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M. Shahidullah, C.-H. To, N. A. Delamere; Studies on the Role of Carbonic Anhydrase and Bicarbonate in Aqueous Humor Secretion in the Isolated Porcine Eye and pH Regulation in the Non-Pigmented Ciliary Epithelium. Invest. Ophthalmol. Vis. Sci. 2008;49(13):3163.
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To examine the mechanisms which underlie the effect of carbonic anhydrase inhibitors on aqueous humor (AH) secretion.
AH secretion rate was measured in a porcine isolated whole-eye preparation using a fluorescein dilution technique. Cytoplasmic pH (pHi) was studied in porcine non-pigmented ciliary epithelium (NPE) cultured using a modification of our previous technique (Shahidullah et al 2007, Curr. Eye Res. 32: 511) and loaded with the fluorescent dye BCECF.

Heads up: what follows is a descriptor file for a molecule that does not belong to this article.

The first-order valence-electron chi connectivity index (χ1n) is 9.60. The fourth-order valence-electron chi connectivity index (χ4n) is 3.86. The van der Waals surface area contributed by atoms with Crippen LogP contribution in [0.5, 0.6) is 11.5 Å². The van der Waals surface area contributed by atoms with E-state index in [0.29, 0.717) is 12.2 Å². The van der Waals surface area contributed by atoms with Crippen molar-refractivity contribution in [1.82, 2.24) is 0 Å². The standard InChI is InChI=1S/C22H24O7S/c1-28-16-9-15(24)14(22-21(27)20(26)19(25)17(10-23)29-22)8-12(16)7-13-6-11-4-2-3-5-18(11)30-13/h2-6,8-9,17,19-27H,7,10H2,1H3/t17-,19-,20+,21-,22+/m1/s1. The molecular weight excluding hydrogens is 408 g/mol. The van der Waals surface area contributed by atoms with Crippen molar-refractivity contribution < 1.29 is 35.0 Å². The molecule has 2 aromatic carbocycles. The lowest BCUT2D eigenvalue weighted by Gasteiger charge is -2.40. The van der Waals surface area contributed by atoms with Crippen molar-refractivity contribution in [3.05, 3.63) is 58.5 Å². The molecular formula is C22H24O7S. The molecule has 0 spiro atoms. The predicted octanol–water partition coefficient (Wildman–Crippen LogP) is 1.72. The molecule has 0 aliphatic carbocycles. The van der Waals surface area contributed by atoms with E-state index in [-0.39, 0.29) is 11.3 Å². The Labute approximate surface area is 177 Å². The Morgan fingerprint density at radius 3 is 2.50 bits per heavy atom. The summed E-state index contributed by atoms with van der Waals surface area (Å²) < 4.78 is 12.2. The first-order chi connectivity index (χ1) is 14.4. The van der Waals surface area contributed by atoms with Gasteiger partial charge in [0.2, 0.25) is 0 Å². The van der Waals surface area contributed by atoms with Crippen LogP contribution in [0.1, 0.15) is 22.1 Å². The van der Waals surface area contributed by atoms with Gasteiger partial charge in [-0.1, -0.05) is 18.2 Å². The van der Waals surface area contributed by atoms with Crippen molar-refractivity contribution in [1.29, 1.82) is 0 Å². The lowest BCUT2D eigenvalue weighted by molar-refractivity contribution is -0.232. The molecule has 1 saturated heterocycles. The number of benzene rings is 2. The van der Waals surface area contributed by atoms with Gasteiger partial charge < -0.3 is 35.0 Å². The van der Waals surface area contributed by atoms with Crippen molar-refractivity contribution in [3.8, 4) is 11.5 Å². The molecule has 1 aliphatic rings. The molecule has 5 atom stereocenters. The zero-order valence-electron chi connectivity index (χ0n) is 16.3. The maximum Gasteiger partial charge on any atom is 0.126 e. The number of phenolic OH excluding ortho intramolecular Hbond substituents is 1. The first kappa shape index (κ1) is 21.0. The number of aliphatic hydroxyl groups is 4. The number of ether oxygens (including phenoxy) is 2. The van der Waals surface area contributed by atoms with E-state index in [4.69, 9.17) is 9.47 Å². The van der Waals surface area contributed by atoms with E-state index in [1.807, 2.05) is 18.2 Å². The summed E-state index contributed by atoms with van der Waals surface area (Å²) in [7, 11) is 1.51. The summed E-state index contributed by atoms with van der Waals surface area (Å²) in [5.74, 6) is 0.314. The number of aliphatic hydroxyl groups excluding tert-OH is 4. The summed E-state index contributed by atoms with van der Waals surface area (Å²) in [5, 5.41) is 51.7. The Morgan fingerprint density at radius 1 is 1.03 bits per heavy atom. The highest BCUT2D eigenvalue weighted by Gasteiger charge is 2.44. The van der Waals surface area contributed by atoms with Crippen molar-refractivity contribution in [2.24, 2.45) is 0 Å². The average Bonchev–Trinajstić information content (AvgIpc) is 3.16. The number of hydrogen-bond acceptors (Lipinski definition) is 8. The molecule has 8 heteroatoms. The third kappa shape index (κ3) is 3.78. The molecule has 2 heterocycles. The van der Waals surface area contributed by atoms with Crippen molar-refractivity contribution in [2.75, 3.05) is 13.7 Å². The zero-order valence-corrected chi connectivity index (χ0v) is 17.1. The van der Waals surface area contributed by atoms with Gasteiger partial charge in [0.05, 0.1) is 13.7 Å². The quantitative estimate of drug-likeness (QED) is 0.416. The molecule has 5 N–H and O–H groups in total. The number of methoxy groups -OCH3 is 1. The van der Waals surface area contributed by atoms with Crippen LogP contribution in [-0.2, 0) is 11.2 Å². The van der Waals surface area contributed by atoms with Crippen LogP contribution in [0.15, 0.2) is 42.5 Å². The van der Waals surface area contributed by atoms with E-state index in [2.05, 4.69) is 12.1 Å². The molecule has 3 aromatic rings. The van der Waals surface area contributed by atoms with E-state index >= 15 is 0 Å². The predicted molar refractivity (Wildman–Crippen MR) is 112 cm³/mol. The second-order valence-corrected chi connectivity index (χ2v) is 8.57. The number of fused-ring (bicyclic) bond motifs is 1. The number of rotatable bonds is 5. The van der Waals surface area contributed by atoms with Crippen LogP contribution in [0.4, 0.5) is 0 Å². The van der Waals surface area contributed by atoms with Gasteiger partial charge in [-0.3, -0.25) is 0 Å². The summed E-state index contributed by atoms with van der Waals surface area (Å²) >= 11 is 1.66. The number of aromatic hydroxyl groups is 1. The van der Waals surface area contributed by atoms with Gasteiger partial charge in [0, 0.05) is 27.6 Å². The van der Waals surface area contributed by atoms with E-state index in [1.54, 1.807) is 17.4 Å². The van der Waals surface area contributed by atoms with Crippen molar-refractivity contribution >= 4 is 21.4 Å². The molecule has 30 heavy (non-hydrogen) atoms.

The carbonic anhydrase inhibitor (CAI), acetazolamide (500µM), and the anion transport inhibitor, DIDS (100µM), reduced AH secretion in the isolated porcine eye by 44% and 25% respectively. The baseline pHi of porcine cultured NPE in HCO3-/CO2-free HEPES buffer was 7.25±0.13 (n=10). Addition of Krebs’ solution buffered with HCO3-/CO2 initially reduced pHi by ~0.4±0.02 units, then the cells gradually alkalinized toward baseline. Subsequent removal of HCO3-/CO2 and return to HEPES-buffered Krebs’ solution increased pHi by 0.4±0.04 units. Then the cells gradually acidified toward baseline. The phase of gradual alkalinization after addition of HCO3-/CO2 buffer was completely inhibited by Na-free solution and DIDS (100 µM). This alkalinization was also significantly inhibited by carbonic anhydrase inhibitors, acetazolamide (500µM) and methazolamide (100 and 500 µM), but not by low chloride solution. The phase of gradual acidification after removal of HCO3-/CO2 buffer was significantly inhibited by the two carbonic anhydrase inhibitors and by DIDS as well as when the cells were exposed to low chloride solution.
These findings support the notion that porcine NPE uses a Na+/HCO3- co-transporter for HCO3- entry to alkalinize the cell. On the other hand, Cl-/HCO3- exchange appears to export HCO3- to acidify the cells. The ability of acetazolamide and DIDS to modify HCO3- transport may explain the ability of these drugs to reduce AH secretion.
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